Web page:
Officials from Denver Public Schools and Weld County School District Re-3J released a joint letter Tuesday saying that based “on what we have learned to date, however, the Weld Central team did not display the Confederate flag.” At the same time, it said, multiple Manual eyewitnesses “reported seeing spectators who attempted to bring a Confederate flag into the game and clothing with flag images.”

Going forward, students from the two schools — one rural and one urban — will participate in a student leadership exchange that has student leaders visit each other’s schools and communities to “share ideas and perspectives,” the letter says.

“At a time in our country when so many are divided, we want our students instead to come together, share ideas and learn together,” says the letter, which is signed by the principals of both schools and the superintendents of both school districts.

The alleged incident took place at a time when issues of race, social injustice, politics and sports are colliding in the United States, making for tough conversations, including in classrooms.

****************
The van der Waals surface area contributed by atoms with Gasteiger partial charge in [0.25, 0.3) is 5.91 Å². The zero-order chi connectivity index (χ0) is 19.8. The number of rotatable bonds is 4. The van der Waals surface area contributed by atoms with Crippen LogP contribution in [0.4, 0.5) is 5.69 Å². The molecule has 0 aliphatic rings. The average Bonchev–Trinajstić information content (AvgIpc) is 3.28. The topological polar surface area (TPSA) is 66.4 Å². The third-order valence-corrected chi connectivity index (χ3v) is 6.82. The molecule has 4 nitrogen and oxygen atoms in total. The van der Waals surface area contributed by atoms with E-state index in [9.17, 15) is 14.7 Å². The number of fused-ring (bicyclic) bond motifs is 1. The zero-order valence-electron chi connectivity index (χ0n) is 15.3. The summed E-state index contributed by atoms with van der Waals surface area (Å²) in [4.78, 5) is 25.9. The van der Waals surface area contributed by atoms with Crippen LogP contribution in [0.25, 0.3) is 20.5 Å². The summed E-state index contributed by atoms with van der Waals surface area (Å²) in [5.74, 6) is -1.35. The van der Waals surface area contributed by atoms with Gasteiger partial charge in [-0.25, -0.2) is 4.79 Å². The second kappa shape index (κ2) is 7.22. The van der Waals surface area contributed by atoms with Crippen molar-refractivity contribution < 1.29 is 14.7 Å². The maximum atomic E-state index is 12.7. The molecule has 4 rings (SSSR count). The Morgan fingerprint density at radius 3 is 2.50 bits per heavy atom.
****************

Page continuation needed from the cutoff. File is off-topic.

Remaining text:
Weld Central’s mascot is a Rebel. Manual, whose mascot is the Thunderbolts, is located in one of Denver’s historically African-American neighborhoods.

Dawkins in his initial community letter also said “the tension created by the flag led to conflict on and off the playing field,” and that three Manual players were injured, including one who went to the hospital with a leg injury. He also said some Manual players reported that Weld Central players “taunted them with racial slurs.”

Weld Central officials vehemently denied that their team displayed the flag. In addition, they said in their own community letter they had “no evidence at this point that any of our student athletes displayed racially motivated inappropriate behavior.”

They said district officials “do not condone any form of racism,” including the Confederate flag.

Weld Central fans told the Greeley Tribune that they didn’t see any Confederate flag.

Read the full text below.